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Twitter wants you to shop on its new dedicated ‘product pages’

Twitter wants you to shop on its new dedicated ‘product pages’


There are more features on the way

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Twitter is continuing to experiment with commerce. The company has started rolling out product and place pages that allows users to discover and purchase items within the service, Twitter said in a blog post Friday.

The new pages will organize related tweets about products and brands on dedicated pages. If you look at a product page, you'll see other users' tweets about that product, prices, and, sometimes, a buy button. As you can see in the image below, if you were to look at the publishing company Penguin Random House's Twitter profile, you could redirect to a product page for Andy Weir's novel The Martian. You could then read what other people were tweeting about the book, and decide if you wanted to buy it, which you could do directly from the product page. Retailers can choose if they want to sell on the service or link out to an alternate page.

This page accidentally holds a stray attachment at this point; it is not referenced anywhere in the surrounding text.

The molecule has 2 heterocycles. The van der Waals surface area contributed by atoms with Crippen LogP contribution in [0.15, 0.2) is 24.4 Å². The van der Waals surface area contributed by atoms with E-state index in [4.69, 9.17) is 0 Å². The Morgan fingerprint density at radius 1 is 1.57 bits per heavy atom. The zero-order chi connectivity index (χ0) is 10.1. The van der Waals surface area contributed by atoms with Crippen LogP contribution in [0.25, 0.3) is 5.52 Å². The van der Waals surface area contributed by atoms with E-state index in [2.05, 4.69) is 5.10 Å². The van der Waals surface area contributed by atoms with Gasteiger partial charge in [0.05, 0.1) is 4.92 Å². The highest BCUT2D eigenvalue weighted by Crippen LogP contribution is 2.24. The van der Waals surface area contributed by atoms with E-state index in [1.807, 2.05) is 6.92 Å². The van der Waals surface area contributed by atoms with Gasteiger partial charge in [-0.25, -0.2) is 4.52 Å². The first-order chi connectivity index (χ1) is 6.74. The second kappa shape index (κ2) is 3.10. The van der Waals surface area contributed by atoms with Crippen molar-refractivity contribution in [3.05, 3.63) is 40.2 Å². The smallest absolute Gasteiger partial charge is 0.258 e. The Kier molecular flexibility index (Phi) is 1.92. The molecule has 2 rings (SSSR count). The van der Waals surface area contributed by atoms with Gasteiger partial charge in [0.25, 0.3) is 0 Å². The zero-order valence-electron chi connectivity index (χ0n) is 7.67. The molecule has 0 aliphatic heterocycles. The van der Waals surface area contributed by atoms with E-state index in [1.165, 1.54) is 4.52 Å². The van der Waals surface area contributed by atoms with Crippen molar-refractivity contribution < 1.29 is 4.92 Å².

The company is also rolling out what it's calling Collections — a way for brands and celebrities to curate products and recommend them to followers. Demi Lovato, Reese Witherspoon, and Nike are just a few of the 41 partners that have curated collections for the service so far. The Collections feature seems to be more about browsing — window shopping, if you will — while product pages are aimed at providing information.

Last year, Twitter unveiled a "Buy" button to users, but the one-click purchasing option was only available on some promoted tweets. The implementation of product and place pages seems to be part of an effort to get users to think of Twitter as a shopping destination, and as a resource for information about the products they're interested in buying.

Window shopping on Twitter

This is the second new feature Twitter has unveiled this week. On Thursday, the service announced it was building Project Lightning, a news platform that would allow users to follow events instead of people. Twitter's rapid innovation is likely an attempt to build public confidence after the announcement earlier this month that CEO Dick Costolo would be leaving the company.

Collections and product pages have started to roll out on web, iOS, and Android. Twitter says it will be testing more commerce experiments in the coming months.